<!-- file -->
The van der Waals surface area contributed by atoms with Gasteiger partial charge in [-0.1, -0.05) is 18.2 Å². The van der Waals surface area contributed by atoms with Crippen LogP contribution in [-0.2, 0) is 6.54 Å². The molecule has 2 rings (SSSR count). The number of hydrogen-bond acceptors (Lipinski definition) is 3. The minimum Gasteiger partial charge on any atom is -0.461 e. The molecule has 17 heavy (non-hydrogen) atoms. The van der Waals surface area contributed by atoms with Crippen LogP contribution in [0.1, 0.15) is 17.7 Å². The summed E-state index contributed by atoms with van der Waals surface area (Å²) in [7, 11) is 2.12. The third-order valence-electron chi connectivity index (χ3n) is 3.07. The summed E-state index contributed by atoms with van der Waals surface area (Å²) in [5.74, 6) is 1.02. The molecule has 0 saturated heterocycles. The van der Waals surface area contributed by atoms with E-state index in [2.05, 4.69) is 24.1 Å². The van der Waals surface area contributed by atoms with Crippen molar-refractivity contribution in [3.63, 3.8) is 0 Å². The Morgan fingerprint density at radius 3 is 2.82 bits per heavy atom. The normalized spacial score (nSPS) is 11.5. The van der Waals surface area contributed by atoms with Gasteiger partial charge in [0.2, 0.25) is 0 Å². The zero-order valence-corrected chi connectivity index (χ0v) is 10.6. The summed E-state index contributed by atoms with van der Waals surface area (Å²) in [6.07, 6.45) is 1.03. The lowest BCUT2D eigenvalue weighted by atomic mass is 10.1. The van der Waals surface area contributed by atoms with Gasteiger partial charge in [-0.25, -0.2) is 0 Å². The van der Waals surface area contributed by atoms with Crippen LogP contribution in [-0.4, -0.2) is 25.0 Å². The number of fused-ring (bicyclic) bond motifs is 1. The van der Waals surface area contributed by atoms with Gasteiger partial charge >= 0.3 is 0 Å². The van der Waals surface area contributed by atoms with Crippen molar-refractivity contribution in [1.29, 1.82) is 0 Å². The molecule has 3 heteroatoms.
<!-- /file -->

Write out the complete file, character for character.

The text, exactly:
The van der Waals surface area contributed by atoms with Gasteiger partial charge in [-0.1, -0.05) is 18.2 Å². The van der Waals surface area contributed by atoms with Crippen LogP contribution in [-0.2, 0) is 6.54 Å². The molecule has 2 rings (SSSR count). The number of hydrogen-bond acceptors (Lipinski definition) is 3. The minimum Gasteiger partial charge on any atom is -0.461 e. The molecule has 17 heavy (non-hydrogen) atoms. The van der Waals surface area contributed by atoms with Crippen LogP contribution in [0.1, 0.15) is 17.7 Å². The summed E-state index contributed by atoms with van der Waals surface area (Å²) in [7, 11) is 2.12. The third-order valence-electron chi connectivity index (χ3n) is 3.07. The summed E-state index contributed by atoms with van der Waals surface area (Å²) in [5.74, 6) is 1.02. The molecule has 0 saturated heterocycles. The van der Waals surface area contributed by atoms with E-state index in [2.05, 4.69) is 24.1 Å². The van der Waals surface area contributed by atoms with Crippen molar-refractivity contribution in [3.63, 3.8) is 0 Å². The Morgan fingerprint density at radius 3 is 2.82 bits per heavy atom. The normalized spacial score (nSPS) is 11.5. The van der Waals surface area contributed by atoms with Gasteiger partial charge in [0.2, 0.25) is 0 Å². The zero-order valence-corrected chi connectivity index (χ0v) is 10.6. The summed E-state index contributed by atoms with van der Waals surface area (Å²) in [6.07, 6.45) is 1.03. The lowest BCUT2D eigenvalue weighted by atomic mass is 10.1. The van der Waals surface area contributed by atoms with Gasteiger partial charge in [-0.25, -0.2) is 0 Å². The van der Waals surface area contributed by atoms with Crippen LogP contribution in [-0.4, -0.2) is 25.0 Å². The number of fused-ring (bicyclic) bond motifs is 1. The van der Waals surface area contributed by atoms with Gasteiger partial charge >= 0.3 is 0 Å². The van der Waals surface area contributed by atoms with Crippen molar-refractivity contribution in [1.29, 1.82) is 0 Å². The molecule has 3 heteroatoms.